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How can we promote Chinese-Japanese dialogue online?

Joi Ito has a thoughtful post responding to the anti-Japanese demonstrations in China. An excerpt:

As a Japanese who has a great deal of sympathy and empathy for China, what I find difficult is trying to understand the various threads and how Japanese people can try to make a difference. In particular, the hateful and extreme actions of some of the Chinese make it difficult, if not scary to even try to open a dialog. At the same time, the extremes in China are fueling the nationalists in Japan and not helping the cause for the more moderate voices. I believe hate will never help communications.

One of the biggest problems is that most Japanese don't understand the issues. Another point is that most Japanese are not great supporters of the military. …

Please read the whole thing.

I've been emailing back and forth with Joi, Isaac Mao, and Andrea Leung to toss around ideas about how we might start a blog or some kind of site using social software that might facilitate more calm online discussion between Japanese and Chinese people. Isaac would also like to do something facilitating dialogue between mainland Chinese and Taiwanese. He cites Dialogue Now for India-Pakistan as a possible model.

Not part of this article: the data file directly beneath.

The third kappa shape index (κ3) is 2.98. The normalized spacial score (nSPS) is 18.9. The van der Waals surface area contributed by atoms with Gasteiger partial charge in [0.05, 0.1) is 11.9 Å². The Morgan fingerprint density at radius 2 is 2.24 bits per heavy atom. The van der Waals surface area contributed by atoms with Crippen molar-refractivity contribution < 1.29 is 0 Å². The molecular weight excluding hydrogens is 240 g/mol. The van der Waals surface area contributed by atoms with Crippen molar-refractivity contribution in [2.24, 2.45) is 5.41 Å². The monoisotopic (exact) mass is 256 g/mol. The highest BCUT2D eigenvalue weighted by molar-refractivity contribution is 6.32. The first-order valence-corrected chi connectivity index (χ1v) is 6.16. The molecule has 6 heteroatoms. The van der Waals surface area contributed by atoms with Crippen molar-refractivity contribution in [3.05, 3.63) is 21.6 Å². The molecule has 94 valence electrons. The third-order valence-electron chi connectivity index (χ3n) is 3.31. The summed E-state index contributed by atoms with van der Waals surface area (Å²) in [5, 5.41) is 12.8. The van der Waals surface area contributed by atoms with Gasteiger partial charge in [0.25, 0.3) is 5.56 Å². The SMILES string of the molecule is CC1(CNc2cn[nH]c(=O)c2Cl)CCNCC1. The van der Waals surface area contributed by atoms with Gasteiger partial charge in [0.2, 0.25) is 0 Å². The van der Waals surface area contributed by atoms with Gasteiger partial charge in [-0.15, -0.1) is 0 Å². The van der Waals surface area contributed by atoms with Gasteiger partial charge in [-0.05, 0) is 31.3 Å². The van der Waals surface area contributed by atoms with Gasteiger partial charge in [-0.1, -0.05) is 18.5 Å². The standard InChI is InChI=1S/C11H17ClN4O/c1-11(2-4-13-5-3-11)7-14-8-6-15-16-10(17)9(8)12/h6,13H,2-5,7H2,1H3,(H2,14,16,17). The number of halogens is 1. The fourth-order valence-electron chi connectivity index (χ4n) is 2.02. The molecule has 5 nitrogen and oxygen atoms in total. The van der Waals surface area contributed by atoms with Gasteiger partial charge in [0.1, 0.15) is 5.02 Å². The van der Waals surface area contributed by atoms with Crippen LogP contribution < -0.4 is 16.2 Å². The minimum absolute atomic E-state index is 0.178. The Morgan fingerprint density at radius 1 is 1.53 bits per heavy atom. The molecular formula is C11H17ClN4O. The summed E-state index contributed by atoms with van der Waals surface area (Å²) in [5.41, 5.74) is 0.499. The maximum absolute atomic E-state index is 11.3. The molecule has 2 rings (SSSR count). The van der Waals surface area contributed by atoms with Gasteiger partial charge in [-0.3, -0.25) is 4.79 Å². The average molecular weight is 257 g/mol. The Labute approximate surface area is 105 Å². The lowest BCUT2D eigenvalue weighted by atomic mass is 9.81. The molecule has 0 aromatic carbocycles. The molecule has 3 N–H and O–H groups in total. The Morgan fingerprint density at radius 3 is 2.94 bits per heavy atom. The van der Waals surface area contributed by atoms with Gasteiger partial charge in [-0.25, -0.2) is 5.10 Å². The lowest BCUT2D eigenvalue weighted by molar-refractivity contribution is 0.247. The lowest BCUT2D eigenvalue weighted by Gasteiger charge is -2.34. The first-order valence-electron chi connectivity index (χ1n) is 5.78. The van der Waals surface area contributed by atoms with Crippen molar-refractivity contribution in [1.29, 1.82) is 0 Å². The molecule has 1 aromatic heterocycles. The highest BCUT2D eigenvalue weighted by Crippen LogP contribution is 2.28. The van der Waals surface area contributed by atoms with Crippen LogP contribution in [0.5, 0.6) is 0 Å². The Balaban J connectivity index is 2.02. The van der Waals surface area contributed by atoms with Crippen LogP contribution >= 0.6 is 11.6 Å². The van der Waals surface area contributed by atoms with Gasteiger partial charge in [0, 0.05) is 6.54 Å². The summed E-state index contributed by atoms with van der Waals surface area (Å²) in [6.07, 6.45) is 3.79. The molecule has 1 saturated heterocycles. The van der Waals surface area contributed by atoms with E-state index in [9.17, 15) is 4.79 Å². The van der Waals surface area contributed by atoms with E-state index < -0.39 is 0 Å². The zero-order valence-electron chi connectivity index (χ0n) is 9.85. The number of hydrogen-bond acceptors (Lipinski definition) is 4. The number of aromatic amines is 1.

Got suggestions? Ideas? Interested in helping? Please hit the “comments” link and let us know.

3 comments

  • The Civiblog would be willing to host a blog dedicated to this issue. All we’d need is someone to run it who is close to the issue. We host soemthing similar to Dialogue Now at http://dipforum.civiblog.org/

  • 两厢不情愿

    Joi (伊藤穰一)延续Andrea 在Global Voices上关于中国媒体对近期各个城市活动的反应了自己的理解。他希望中国的Blogger 对他的帖子发表看法,甚至也欢迎批评。我想他的坦白能够折射日本几代

  • MP

    As a non-Japanese who married into a large and very traditional Japanese family, I welcome this discussion. Joi’s perspective is a welcomed and constructive approach. It would be useful to have Japanese discuss these issues among themselves. I do not think many Japanese think about or are completely informed about issues between themselves and China. Also, the US perspective is useful, since much confusion has been introduced because of the Japan-US-China relationship. For example, the Senkaku-Diaoyutai issue is complicated by the Okinawa handover agreement between the US and Japan. Iam available for work on this as a facilitator or site adminstrator.

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